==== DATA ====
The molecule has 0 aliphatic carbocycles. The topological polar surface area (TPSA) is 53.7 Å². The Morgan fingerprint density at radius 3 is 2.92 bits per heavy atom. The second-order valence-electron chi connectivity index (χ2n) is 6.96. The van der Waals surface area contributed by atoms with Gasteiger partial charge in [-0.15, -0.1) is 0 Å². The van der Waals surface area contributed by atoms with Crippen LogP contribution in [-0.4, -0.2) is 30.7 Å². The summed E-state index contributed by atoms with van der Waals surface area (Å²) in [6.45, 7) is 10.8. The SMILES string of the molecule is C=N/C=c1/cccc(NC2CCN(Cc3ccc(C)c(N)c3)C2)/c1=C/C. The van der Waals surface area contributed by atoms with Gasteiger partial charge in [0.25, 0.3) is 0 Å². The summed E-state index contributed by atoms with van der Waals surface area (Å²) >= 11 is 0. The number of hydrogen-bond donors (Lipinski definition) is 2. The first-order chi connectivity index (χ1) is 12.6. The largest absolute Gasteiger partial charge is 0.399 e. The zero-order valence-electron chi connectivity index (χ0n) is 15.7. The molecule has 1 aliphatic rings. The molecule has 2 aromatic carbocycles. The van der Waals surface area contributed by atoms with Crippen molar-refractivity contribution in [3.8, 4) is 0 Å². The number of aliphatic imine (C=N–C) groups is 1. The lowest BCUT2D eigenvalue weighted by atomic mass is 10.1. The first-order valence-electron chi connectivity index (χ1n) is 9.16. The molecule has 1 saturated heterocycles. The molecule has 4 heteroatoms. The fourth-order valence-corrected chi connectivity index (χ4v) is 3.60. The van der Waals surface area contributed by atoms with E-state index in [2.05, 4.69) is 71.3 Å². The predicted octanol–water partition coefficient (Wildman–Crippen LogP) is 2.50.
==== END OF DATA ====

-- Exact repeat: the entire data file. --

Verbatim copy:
The molecule has 0 aliphatic carbocycles. The topological polar surface area (TPSA) is 53.7 Å². The Morgan fingerprint density at radius 3 is 2.92 bits per heavy atom. The second-order valence-electron chi connectivity index (χ2n) is 6.96. The van der Waals surface area contributed by atoms with Gasteiger partial charge in [-0.15, -0.1) is 0 Å². The van der Waals surface area contributed by atoms with Crippen LogP contribution in [-0.4, -0.2) is 30.7 Å². The summed E-state index contributed by atoms with van der Waals surface area (Å²) in [6.45, 7) is 10.8. The SMILES string of the molecule is C=N/C=c1/cccc(NC2CCN(Cc3ccc(C)c(N)c3)C2)/c1=C/C. The van der Waals surface area contributed by atoms with Gasteiger partial charge in [0.25, 0.3) is 0 Å². The summed E-state index contributed by atoms with van der Waals surface area (Å²) >= 11 is 0. The number of hydrogen-bond donors (Lipinski definition) is 2. The first-order chi connectivity index (χ1) is 12.6. The largest absolute Gasteiger partial charge is 0.399 e. The zero-order valence-electron chi connectivity index (χ0n) is 15.7. The molecule has 1 aliphatic rings. The molecule has 2 aromatic carbocycles. The van der Waals surface area contributed by atoms with Crippen molar-refractivity contribution in [3.8, 4) is 0 Å². The number of aliphatic imine (C=N–C) groups is 1. The lowest BCUT2D eigenvalue weighted by atomic mass is 10.1. The first-order valence-electron chi connectivity index (χ1n) is 9.16. The molecule has 1 saturated heterocycles. The molecule has 4 heteroatoms. The fourth-order valence-corrected chi connectivity index (χ4v) is 3.60. The van der Waals surface area contributed by atoms with E-state index in [2.05, 4.69) is 71.3 Å². The predicted octanol–water partition coefficient (Wildman–Crippen LogP) is 2.50.